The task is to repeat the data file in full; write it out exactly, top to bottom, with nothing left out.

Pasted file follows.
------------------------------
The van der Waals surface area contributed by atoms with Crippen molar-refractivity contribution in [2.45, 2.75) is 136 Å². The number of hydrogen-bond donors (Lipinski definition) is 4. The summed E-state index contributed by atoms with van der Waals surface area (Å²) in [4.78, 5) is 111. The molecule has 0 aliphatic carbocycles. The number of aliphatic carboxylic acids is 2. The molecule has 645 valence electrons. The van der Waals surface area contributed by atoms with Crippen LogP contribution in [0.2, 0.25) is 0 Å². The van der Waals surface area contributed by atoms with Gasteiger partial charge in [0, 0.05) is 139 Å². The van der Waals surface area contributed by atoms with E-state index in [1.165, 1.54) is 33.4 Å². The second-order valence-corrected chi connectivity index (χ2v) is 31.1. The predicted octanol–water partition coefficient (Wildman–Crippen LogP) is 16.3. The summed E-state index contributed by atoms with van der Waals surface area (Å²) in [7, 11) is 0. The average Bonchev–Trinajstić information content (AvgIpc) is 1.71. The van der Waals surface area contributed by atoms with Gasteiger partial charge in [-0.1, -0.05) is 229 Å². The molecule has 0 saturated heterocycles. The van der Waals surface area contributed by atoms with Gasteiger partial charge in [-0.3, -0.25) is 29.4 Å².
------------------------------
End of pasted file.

The van der Waals surface area contributed by atoms with Crippen molar-refractivity contribution in [2.45, 2.75) is 136 Å². The number of hydrogen-bond donors (Lipinski definition) is 4. The summed E-state index contributed by atoms with van der Waals surface area (Å²) in [4.78, 5) is 111. The molecule has 0 aliphatic carbocycles. The number of aliphatic carboxylic acids is 2. The molecule has 645 valence electrons. The van der Waals surface area contributed by atoms with Crippen LogP contribution in [0.2, 0.25) is 0 Å². The van der Waals surface area contributed by atoms with Gasteiger partial charge in [0, 0.05) is 139 Å². The van der Waals surface area contributed by atoms with E-state index in [1.165, 1.54) is 33.4 Å². The second-order valence-corrected chi connectivity index (χ2v) is 31.1. The predicted octanol–water partition coefficient (Wildman–Crippen LogP) is 16.3. The summed E-state index contributed by atoms with van der Waals surface area (Å²) in [7, 11) is 0. The average Bonchev–Trinajstić information content (AvgIpc) is 1.71. The van der Waals surface area contributed by atoms with Gasteiger partial charge in [-0.1, -0.05) is 229 Å². The molecule has 0 saturated heterocycles. The van der Waals surface area contributed by atoms with Gasteiger partial charge in [-0.3, -0.25) is 29.4 Å².